Democrats in the Chamber of Deputies narrowly passed a $ 3 trillion bill to deal with the devastating economic blow of the coronavirus pandemic in the United States, the hardest hit country in the world.
The measure passed the House on Friday in a 208-199 vote, but Republican leaders pledged to block it in the Senate. President Donald Trump, a Republican, also promised to veto if he got to his table.
The huge plan, which was contested by 14 Democrats and approved by a Republican, would cost more than the previous four combined coronavirus accounts.
It would hand over nearly $ 1 trillion to state and local governments, another round of $ 1,200 direct payments to individuals and help unemployed, renters and homeowners, college debt holders and the struggling postal service.
"Failure to act now is not only irresponsible in a humanitarian way, it is irresponsible because it will only cost more," warned Mayor Nancy Pelosi. "More in terms of lives, livelihoods, cost to the budget, cost to our democracy."
Steve Scalise, a leading Republican, urged the House to defeat the bill, calling it "socialist distribution" and blaming China, where the coronavirus emerged at the end of last year, for the suffering caused by the pandemic.
The economic consequences of the outbreak in the United States were enormous, with some 36.5 million people – or more than one in five workers – filing for unemployment since the crisis began.
The project's approval came when the United States registered more than 85,000 deaths from COVID-19, the respiratory disease caused by the new coronavirus. The number of coronavirus cases and deaths in the USA far exceeds any other country.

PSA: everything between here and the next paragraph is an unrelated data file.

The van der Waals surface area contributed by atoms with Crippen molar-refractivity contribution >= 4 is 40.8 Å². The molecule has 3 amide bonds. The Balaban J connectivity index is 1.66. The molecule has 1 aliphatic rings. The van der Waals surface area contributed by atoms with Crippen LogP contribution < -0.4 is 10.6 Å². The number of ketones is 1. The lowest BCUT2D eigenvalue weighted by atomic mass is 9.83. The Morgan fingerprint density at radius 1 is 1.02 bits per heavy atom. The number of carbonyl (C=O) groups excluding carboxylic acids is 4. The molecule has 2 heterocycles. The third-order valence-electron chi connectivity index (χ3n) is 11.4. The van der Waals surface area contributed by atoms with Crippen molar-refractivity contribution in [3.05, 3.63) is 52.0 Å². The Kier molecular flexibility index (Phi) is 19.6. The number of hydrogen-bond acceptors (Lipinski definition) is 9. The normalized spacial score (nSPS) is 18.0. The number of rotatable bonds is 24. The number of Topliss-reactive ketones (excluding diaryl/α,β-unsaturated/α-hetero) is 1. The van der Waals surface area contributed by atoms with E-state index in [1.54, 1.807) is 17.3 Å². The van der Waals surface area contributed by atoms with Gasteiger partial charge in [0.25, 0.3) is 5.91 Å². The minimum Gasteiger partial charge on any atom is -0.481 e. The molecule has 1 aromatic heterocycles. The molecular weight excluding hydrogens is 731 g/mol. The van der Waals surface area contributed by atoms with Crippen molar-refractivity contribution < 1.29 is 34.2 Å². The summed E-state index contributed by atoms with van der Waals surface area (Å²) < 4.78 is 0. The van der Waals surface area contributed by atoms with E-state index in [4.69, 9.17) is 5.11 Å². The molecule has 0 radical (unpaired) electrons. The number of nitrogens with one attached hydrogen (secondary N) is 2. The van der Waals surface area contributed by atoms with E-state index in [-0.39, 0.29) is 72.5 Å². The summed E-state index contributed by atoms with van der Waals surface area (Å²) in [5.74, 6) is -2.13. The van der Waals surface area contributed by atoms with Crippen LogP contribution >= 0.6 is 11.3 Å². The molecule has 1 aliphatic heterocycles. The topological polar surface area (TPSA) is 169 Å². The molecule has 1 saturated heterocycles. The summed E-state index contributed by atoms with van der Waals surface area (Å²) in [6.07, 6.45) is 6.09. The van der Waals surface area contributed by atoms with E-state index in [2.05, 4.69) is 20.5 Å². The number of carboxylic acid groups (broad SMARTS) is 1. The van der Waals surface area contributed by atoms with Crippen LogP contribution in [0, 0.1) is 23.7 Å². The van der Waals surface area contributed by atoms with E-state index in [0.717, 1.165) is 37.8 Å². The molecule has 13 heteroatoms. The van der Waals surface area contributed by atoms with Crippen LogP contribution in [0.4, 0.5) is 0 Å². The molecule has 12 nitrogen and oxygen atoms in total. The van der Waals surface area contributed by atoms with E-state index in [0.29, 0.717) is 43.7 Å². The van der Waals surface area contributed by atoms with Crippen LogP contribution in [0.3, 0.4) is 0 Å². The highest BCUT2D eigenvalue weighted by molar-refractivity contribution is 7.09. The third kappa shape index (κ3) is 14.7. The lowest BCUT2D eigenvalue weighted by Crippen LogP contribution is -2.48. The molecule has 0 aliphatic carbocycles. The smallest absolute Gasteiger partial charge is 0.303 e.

Since March, Congress and the Trump administration have collaborated on four coronavirus projects, approving them with overwhelming bipartisan support.
This fifth bill, however, failed to attract Republican support in the House, except Congressman Peter King of New York, an epicenter of the coronavirus outbreak.
Republican Party leaders say they want to assess how $ 3 trillion previously approved is working and see if the partial reopening of businesses in some states would trigger an economic revival that would facilitate the need for more safety net programs.
Republicans are also looking at internal divisions and waiting for stronger signals from Trump about what he will support.
Trump and major Republicans, such as Senate majority leader Mitch McConnell, are insisting that the next move should protect the reopening of companies from lawsuits. The president is also demanding a cut in wage taxes, but Republican leaders are not yet on board.
Democrats are opposed to these two ideas.
Passing the bill on Friday could trigger a new round of negotiations with the White House and Senate Republicans. To increase the political effect of the bill, Democrats called their measure "The Law of Heroes" for the payments it would provide to frontline emergency workers.
While Democrats and Republicans argued about the project and its cost, the rhetoric sometimes became spiteful.
Democratic Rep Tim Ryan complained about the destructive effect of a pandemic that left millions unemployed, families unable to pay their rents and food banks struggling to meet growing demands.
"The Republican Party says & # 39; we have no money to help you. & # 39; Are you kidding me? ' he shouted across the hall in the chamber of the house that divides the two parts.
Early Friday, the House also approved a change in its rules to allow members to temporarily vote by proxy during the crisis, if Pelosi deems it necessary.
The Democratic initiative, which was contested by Republicans, marked a historic shift for Congress, which had never allowed lawmakers to vote anywhere except in the House of Representatives.
This happened when Congress struggled to function in the midst of the pandemic, with members mainly sheltering at home, in an effort to help stop the virus from spreading.
Under the new proxy voting rules, members of the Chamber can vote in remote locations.
Friday's votes brought about 400 members of the House back to Washington for the third time since late March.
The session was governed by physical distance and other protective measures, so that the House does not become a breeding ground for the disease it is trying to contain. Many members of the household wore masks and some surgical gloves.